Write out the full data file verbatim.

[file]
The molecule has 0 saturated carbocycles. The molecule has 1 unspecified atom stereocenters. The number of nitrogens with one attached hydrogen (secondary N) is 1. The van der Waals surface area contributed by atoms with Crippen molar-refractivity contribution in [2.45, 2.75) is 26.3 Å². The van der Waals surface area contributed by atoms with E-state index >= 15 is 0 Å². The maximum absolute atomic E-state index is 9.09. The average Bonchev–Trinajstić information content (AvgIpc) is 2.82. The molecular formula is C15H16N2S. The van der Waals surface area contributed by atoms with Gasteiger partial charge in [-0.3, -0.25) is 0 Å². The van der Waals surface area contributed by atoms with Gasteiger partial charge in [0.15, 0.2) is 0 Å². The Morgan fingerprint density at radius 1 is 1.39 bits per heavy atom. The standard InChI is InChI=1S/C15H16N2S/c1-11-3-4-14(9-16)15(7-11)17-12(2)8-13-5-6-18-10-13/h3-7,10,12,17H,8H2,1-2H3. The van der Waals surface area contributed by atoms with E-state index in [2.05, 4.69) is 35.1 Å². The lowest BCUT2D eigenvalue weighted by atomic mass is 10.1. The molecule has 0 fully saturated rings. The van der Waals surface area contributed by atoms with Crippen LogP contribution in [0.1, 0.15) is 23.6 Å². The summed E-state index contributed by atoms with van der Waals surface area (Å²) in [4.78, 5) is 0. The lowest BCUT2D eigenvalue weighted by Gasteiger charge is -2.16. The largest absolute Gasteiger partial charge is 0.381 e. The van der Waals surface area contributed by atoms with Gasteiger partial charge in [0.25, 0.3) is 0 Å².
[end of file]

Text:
The molecule has 0 saturated carbocycles. The molecule has 1 unspecified atom stereocenters. The number of nitrogens with one attached hydrogen (secondary N) is 1. The van der Waals surface area contributed by atoms with Crippen molar-refractivity contribution in [2.45, 2.75) is 26.3 Å². The van der Waals surface area contributed by atoms with E-state index >= 15 is 0 Å². The maximum absolute atomic E-state index is 9.09. The average Bonchev–Trinajstić information content (AvgIpc) is 2.82. The molecular formula is C15H16N2S. The van der Waals surface area contributed by atoms with Gasteiger partial charge in [-0.3, -0.25) is 0 Å². The van der Waals surface area contributed by atoms with Gasteiger partial charge in [0.15, 0.2) is 0 Å². The Morgan fingerprint density at radius 1 is 1.39 bits per heavy atom. The standard InChI is InChI=1S/C15H16N2S/c1-11-3-4-14(9-16)15(7-11)17-12(2)8-13-5-6-18-10-13/h3-7,10,12,17H,8H2,1-2H3. The van der Waals surface area contributed by atoms with E-state index in [2.05, 4.69) is 35.1 Å². The lowest BCUT2D eigenvalue weighted by atomic mass is 10.1. The molecule has 0 fully saturated rings. The van der Waals surface area contributed by atoms with Crippen LogP contribution in [0.1, 0.15) is 23.6 Å². The summed E-state index contributed by atoms with van der Waals surface area (Å²) in [4.78, 5) is 0. The lowest BCUT2D eigenvalue weighted by Gasteiger charge is -2.16. The largest absolute Gasteiger partial charge is 0.381 e. The van der Waals surface area contributed by atoms with Gasteiger partial charge in [0.25, 0.3) is 0 Å².